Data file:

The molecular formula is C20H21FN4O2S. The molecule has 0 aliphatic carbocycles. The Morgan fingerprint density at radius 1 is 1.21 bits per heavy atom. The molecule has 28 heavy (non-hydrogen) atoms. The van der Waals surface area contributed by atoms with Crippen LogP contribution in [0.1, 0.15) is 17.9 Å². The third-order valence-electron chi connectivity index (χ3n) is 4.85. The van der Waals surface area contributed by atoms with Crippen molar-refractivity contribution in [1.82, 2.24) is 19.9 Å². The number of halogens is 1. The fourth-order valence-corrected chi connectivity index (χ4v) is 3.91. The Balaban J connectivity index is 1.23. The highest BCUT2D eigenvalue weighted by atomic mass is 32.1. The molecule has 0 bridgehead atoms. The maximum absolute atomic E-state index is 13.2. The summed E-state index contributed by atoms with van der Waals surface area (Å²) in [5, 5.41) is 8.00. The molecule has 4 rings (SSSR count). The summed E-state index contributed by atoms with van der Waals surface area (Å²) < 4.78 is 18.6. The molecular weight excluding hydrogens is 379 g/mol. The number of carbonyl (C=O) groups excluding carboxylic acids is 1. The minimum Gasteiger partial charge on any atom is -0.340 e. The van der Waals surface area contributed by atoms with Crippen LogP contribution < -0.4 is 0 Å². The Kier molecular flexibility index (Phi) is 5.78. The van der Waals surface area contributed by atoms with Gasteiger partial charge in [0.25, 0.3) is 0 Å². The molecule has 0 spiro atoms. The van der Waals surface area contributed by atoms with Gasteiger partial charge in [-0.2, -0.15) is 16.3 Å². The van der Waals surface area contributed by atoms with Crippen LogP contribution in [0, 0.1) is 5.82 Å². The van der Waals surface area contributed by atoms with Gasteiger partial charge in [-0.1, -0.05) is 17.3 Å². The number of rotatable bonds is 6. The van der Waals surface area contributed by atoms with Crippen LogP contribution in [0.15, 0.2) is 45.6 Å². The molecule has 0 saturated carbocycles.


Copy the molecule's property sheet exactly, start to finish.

The molecular formula is C20H21FN4O2S. The molecule has 0 aliphatic carbocycles. The Morgan fingerprint density at radius 1 is 1.21 bits per heavy atom. The molecule has 28 heavy (non-hydrogen) atoms. The van der Waals surface area contributed by atoms with Crippen LogP contribution in [0.1, 0.15) is 17.9 Å². The third-order valence-electron chi connectivity index (χ3n) is 4.85. The van der Waals surface area contributed by atoms with Crippen molar-refractivity contribution in [1.82, 2.24) is 19.9 Å². The number of halogens is 1. The fourth-order valence-corrected chi connectivity index (χ4v) is 3.91. The Balaban J connectivity index is 1.23. The highest BCUT2D eigenvalue weighted by atomic mass is 32.1. The molecule has 0 bridgehead atoms. The maximum absolute atomic E-state index is 13.2. The summed E-state index contributed by atoms with van der Waals surface area (Å²) in [5, 5.41) is 8.00. The molecule has 4 rings (SSSR count). The summed E-state index contributed by atoms with van der Waals surface area (Å²) < 4.78 is 18.6. The molecular weight excluding hydrogens is 379 g/mol. The number of carbonyl (C=O) groups excluding carboxylic acids is 1. The minimum Gasteiger partial charge on any atom is -0.340 e. The van der Waals surface area contributed by atoms with Crippen LogP contribution < -0.4 is 0 Å². The Kier molecular flexibility index (Phi) is 5.78. The van der Waals surface area contributed by atoms with Gasteiger partial charge in [0.25, 0.3) is 0 Å². The molecule has 0 spiro atoms. The van der Waals surface area contributed by atoms with Gasteiger partial charge in [-0.2, -0.15) is 16.3 Å². The van der Waals surface area contributed by atoms with Crippen LogP contribution in [0, 0.1) is 5.82 Å². The van der Waals surface area contributed by atoms with Gasteiger partial charge in [-0.1, -0.05) is 17.3 Å². The number of rotatable bonds is 6. The van der Waals surface area contributed by atoms with Crippen LogP contribution in [0.15, 0.2) is 45.6 Å². The molecule has 0 saturated carbocycles.